At 16,400 feet on the Chajnantor plateau high in the Atacama Desert in central Chile, Sybyl fell off her saddle when the light went. The muted sun expired.
Darkness should’ve prevailed. She was prepared for that—the immensity of emptiness. But it was not so. Even in the protection of the array, she was surrounded, as if in a snow globe, by a blinding turbulence that threatened to sweep her off the plateau in a vast, foaming eddy of interstellar light.
She grasped her mule’s leg to brace herself against the sudden vertigo, the countless swirling suns, spinning overhead, pulling her into their luminous vortex. She sensed an upward tug on her shoulders as gravity swooned. Nowhere to hide. Ages and mere milliseconds ago, she’d thought the ALMA antennas, long abandoned, would provide some kind of stability, an anchor that might secure her when night arrived and the fiery cosmos tried to burn her breath and soul away.
So foolish to have come. So foolish to ignore the tales. Sybyl had been warned. Yet, who could fathom such bottomless light still existed in a world gone dark. In the choked world below where smoke and grit ate the sky, few would believe there was a way through it, but Sybyl had been given the key. A simple talisman, keepsake from another time, another world.
A star chip.
An ancient, etched crystalline city, its markings too complex for the naked eye, redolent of delicacy, purity, divinity. A product of finer elements, manufactured of dreams, not of the fouling furnaces of industry.
Earth was a fuming mess, and Sybyl had braved the high hallows of smoldering air to reclaim the dream. But the effulgence of the universe had taken her breath, threatened her sanity, more than the toxic bloom humanity had unleashed in the atmosphere over a thousand busy, busy years. A world blighted by its ever-dimming star, the result of the Edi-son. Sybyl knew the tales. Knew of a brighter epoch when suns like her own were harnessed like great steeds to conquer galaxies.
Her mother had said Sybyl could set it right. That the Atacama was beyond the blight. That great machines and their masters could call back LightTime. Free them from the blackness. Make them whole.
The star chip.
It hung at her neck. Still, she hesitated. Questioned. Was the darkness so bad? Maybe better to drown in smoke, sink into the particulates, become bottom dwellers: blind and insensate. But insulated, not naked to the stars, bared to eternity, every eye of matter upon her.
She clasped the star chip. Felt the hum of her history. The cellular urge to expand, grow. Neither the darkness nor light would suffocate her. She had a duty to earthkind’s greatest legacy: guilt. It had to be spread. She must remind those that had fled or adventured from their obligations to their homeworld.
The quiet domes of ALMA, silos of an old harvest, would awaken with her touch. Her fingers tingled as she moved them from the star chip to the frosted railing of the nearest array's steps. She lowered her eyes from the riotous skies, focusing upon each step, conscious of her tribe, her people, below in the darkness. A making understood and not fully regretted. A time for calling out.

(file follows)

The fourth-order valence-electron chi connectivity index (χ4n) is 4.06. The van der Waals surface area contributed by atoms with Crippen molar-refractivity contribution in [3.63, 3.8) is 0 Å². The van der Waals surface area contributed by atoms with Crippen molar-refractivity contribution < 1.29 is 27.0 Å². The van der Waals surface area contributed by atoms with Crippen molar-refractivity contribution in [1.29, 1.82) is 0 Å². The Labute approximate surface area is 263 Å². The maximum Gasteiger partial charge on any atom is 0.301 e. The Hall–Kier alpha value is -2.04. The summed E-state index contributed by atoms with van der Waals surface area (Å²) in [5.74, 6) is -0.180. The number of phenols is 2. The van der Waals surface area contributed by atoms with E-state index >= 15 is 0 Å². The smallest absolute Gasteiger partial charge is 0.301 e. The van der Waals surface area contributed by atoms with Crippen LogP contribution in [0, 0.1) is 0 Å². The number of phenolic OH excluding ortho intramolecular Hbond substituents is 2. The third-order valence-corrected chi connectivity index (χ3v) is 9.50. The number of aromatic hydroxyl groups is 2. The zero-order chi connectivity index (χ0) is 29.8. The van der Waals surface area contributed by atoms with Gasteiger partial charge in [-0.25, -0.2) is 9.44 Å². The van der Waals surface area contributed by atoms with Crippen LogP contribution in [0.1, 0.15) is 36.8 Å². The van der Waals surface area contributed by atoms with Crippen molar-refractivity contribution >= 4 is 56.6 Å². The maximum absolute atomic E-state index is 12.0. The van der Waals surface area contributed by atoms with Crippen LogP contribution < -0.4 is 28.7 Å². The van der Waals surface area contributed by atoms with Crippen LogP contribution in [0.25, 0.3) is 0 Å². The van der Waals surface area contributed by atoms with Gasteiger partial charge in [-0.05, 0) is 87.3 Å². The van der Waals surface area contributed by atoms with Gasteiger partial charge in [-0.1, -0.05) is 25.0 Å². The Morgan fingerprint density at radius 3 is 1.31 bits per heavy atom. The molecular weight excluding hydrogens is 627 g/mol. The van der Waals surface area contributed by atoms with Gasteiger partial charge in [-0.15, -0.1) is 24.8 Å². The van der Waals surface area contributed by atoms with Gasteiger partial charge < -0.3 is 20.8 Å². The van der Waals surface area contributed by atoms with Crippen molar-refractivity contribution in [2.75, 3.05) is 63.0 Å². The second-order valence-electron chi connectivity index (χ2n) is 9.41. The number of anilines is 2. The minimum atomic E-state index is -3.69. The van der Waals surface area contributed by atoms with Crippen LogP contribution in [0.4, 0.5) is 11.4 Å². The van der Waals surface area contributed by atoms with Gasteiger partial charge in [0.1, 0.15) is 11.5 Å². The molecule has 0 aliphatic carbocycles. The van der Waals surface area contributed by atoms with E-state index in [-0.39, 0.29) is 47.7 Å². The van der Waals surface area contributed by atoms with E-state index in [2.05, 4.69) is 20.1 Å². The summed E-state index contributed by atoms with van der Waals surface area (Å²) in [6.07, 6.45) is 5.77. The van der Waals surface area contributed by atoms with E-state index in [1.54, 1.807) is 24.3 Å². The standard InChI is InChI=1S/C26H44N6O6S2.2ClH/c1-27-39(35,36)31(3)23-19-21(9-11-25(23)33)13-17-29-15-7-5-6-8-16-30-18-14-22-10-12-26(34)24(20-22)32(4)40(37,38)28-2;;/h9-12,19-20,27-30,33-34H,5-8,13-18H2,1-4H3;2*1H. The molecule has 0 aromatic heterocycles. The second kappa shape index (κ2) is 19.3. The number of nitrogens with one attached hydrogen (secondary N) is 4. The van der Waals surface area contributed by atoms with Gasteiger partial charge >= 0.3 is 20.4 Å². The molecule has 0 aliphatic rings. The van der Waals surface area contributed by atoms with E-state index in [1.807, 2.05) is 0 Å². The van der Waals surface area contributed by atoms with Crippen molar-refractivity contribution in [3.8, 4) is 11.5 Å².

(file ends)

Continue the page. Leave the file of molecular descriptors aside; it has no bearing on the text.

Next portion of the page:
As she stepped onto the wide platform and faced the formidable gleam of polished metal barring her entrance to the array, her eye perceived another creature. A large, looming dark form next to the door. Sybyl threw herself upon the grating in fear. What was there? A Nether? Could it really be one of those brutal creatures from folktales meant to keep curious young ones from venturing into the high passes and succumbing to toxic shock?
She must think. She must stand tall. This is what she had come for. No enemy of the past or future would stop her. Lifting her eyes, she peered against the fiery aurora towards the other. Where had it gone? Then she perceived its form had shrunk. It had cowered from her!
Was it frightened of her? The thought heartened Sybyl. She snorted at her ridiculousness. She was already dead. Twice over she had killed herself: by leaving her people and braving the Atacama. She should never have survived the climb through the upper toxicity. She stood and laughed and saw the other mimic her movements. And finally understood.
Her shadow. She had been forewarned of such self-spirits appearing in the burning heavens mocking her every move. In first shock, she’d forgotten. Now, she greeted the hunched, dark shape with upheld hand, mastered her other self, and felt stronger against the light. She rose and approached her shadow, which diminished as she advanced. The mute form on the array door waited on her touch. A silent, cold greeting against the bleached metal.
“Well met,” Sybyl whispered. “Well met.”
She turned to the small sensor panel next to the door. Foretold of this, she removed the star chip from her neck. Felt its hum. Its hunger. She offered it.
Without fuss. The gleaming door retreated and a blackness, the wholeness of possibility, presented itself. Sybyl stared into the darkness. She knew this. Had grown up with it as had generations. She was there to reclaim a world. Call back the Edi-son, builders of ALMA and starry empires, to light the backfire.
Star chip in hand she entered the array, turning a last time to witness the vast firmament’s radiance and acknowledge that her shadow, darkness of the long past, was unwilling to follow her steady steps into the black wholeness beyond.